• The Bossy Bookworm

Review of The One Hundred Years of Lenni and Margot by Marianne Cronin

Cronin's debut novel explores mortality, vulnerability, surprising moments of joy and reflection, an irresistible young protagonist, and a wonderful array of friends who are like family.

Somewhere, out in the world, are the people who touched us, or loved us, or ran from us. In that way we will live on.... We are in the back of hundreds of people's photographs--moving, talking, blurring into the background of a picture two strangers have framed on their living room mantelpiece. And in that way, we will live on too. But it isn't enough. It isn't enough to have been a particle in the great extant of existence. I want, we want, more. We want for people to know us, to know our story, to know who we are and who we will be. And after we've gone, to know who we were.

Seventeen-year-old Lenni Pettersson lives in the terminal ward at the Glasgow Princess Royal Hospital. Her life expectancy isn't long, but Lenni still has a lot she wants to do and be.

In the hospital's arts and crafts class, she meets 83-year-old Margot, a spirited, rebellious new friend. Collectively they've been around 100 years, but this just doesn't feel like enough, and they each want to leave their mark on the world.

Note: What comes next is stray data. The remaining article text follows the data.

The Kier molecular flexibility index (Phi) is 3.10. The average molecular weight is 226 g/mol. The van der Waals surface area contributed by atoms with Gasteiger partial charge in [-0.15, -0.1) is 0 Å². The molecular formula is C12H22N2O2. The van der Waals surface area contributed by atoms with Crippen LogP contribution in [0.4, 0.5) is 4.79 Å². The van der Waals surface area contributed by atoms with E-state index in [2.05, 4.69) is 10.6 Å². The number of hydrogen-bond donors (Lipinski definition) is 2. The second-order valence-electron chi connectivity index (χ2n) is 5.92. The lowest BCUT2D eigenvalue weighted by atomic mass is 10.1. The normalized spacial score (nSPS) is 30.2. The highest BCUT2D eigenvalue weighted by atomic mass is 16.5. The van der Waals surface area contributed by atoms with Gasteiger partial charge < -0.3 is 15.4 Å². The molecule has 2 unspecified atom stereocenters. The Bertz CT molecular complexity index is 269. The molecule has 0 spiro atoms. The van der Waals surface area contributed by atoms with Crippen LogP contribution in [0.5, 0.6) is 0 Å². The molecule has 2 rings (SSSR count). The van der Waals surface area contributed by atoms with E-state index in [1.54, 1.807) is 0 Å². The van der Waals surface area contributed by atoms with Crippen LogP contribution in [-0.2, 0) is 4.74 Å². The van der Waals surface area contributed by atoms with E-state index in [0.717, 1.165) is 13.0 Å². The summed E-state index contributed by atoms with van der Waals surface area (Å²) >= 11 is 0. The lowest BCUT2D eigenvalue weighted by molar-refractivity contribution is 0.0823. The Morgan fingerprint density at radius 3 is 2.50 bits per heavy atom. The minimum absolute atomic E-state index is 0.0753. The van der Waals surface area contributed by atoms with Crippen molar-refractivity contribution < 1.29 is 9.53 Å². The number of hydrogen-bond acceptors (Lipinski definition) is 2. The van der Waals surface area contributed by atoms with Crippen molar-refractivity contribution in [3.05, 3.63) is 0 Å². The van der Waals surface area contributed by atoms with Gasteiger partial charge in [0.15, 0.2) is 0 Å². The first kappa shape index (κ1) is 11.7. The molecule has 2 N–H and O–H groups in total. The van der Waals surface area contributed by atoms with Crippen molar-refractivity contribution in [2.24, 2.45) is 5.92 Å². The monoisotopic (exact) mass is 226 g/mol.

With the help of Father Arthur, the hospital chaplain, and a kind palliative care nurse, the friends make a plan to create one hundred paintings, one to represent each of their years of life. This goal adds structure to the novel, but the story is far richer than the characters' mission to create art.

The character of Lenni seemed significantly younger than seventeen, and this kept occurring to me but didn't bother me. Her age likely needed to be at least seventeen in order for the situation with her parents to work within the story.

Cronin's debut takes place in a hospital's terminal ward and dips in and out of Margot's and Lenni's memories, building their pasts as they become irreplaceable to each other in the present. The One Hundred Years of Lenni and Margot explores mortality, but also friends who are like family, failings and disappointments, deep connections forged in precious, everyday moments, and incredible grace.

Do you have any Bossy thoughts about this book?

If you're interested in books that explore mortality, you might want to check out Six Powerful Memoirs about Facing Mortality.

Another novel I loved that involves a precocious, wise, reflective, tough young protagonist is This Is All He Asks of You.